Vladimir Putin came at very much just the right time, to replace the old and sickly Boris Yeltsin, of whom the public had begun to get weary. Young, active, brutal – a living, breathing answer to what the public was calling for. People’s well-being increased along with oil and gas prices, which formed the main articles (more than 50%) of Russian export. Up until a certain moment, only specialists cared anything about the causes and threats. The rest were too busy living, not only catching up for what they had missed in the years of the heavy reforms of the 90s, but also trying to live for their parents and grandparents, who had not been able to live a decent life in Russia’s horrible 20th century. Over 12 years they have begin to get weary of Putin himself. Weary of his “machismo”, of the loutishness of government officials and policemen, weary of the state’s constantly expanding interference in human life coupled with its inability to properly handle its own functions – building infrastructure, maintaining public utilities, the health-care system, etc. Weary of the constant reliance on the development of the siloviki structures, the tales about some kind of mythical “orange threats” and “overseas sponsors”. Weary of having to openly pay off Caucasian bandits, victory over whom had been declared many years ago. Despite all this, many people are still not prepared to take on responsibility for their own personal fate, and all the less so to firmly demand such an opportunity. Therefore Putin’s election was inevitable. At the same time, going forward all of these problems continue to get worse. What is to be done is known. It is known to Putin, it is known to a series of not-stupid people in his administration, including the current President Medvedev. But everything that is needed goes against the instincts, the internal self-sentiment of a no longer young person who was reared in one of the most conservative Soviet organizations. He is not going to change, and is going to get in the way of the country’s changing. I feel sorry for him, but for the sake of our children I hope that the interests of the country will win out.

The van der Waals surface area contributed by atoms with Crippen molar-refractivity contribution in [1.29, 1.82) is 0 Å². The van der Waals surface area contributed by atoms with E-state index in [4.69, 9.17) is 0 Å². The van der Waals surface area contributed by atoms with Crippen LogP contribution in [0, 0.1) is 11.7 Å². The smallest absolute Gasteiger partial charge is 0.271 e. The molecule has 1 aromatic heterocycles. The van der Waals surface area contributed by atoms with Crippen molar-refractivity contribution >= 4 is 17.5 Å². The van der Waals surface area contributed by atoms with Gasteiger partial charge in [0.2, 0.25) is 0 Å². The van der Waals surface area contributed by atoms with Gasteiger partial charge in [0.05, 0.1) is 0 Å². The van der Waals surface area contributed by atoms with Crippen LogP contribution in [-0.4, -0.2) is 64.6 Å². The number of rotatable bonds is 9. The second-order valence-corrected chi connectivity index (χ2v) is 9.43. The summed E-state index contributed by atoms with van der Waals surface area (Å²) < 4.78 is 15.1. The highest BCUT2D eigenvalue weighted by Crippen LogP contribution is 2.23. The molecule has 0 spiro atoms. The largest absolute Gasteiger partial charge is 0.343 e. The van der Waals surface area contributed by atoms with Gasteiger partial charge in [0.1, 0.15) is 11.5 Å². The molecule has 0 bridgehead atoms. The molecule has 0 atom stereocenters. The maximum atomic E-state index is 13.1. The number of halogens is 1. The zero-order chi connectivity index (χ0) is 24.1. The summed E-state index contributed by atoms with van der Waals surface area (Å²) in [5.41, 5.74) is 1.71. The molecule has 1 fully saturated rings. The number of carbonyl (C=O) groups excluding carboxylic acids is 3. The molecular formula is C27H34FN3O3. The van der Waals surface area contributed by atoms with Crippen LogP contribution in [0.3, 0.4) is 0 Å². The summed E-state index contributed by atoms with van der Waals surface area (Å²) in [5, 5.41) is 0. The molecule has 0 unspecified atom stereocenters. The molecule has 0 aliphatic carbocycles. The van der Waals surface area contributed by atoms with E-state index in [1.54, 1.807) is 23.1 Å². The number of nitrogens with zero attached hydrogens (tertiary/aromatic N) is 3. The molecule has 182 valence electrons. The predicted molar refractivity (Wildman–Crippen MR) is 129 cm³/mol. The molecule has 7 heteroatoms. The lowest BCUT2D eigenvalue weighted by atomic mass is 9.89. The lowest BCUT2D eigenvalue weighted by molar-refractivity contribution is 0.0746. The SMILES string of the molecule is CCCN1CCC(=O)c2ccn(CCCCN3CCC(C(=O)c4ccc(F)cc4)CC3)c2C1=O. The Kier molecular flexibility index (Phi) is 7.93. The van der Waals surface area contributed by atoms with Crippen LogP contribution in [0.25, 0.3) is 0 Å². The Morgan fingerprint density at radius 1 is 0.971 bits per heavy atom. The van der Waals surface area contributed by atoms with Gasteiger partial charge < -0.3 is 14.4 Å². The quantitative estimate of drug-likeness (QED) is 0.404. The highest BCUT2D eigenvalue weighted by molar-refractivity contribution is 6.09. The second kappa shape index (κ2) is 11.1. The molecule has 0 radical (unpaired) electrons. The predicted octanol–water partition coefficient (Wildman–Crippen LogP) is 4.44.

Uncertainty about the future

Do you deem that the acknowledged longstanding leaders of the democratic opposition – Boris Nemtsov, Grigory Yavlinsky, Garry Kasparov – are sufficiently strong to embody the Russian thaw? Who can become the Russian Vaclav Havel? At demonstrations, the democratic opposition is mixed all together with the communists and the nationalists. One of the leaders of the movement, lawyer and blogger Alexey Navalny, who has proven himself in the fight against corruption, recently participated in a “Russian march”. Should there be concern about an “Arab scenario” in the event of an opposition victory – with “patriots”-xenophobes in the role of the Islamists?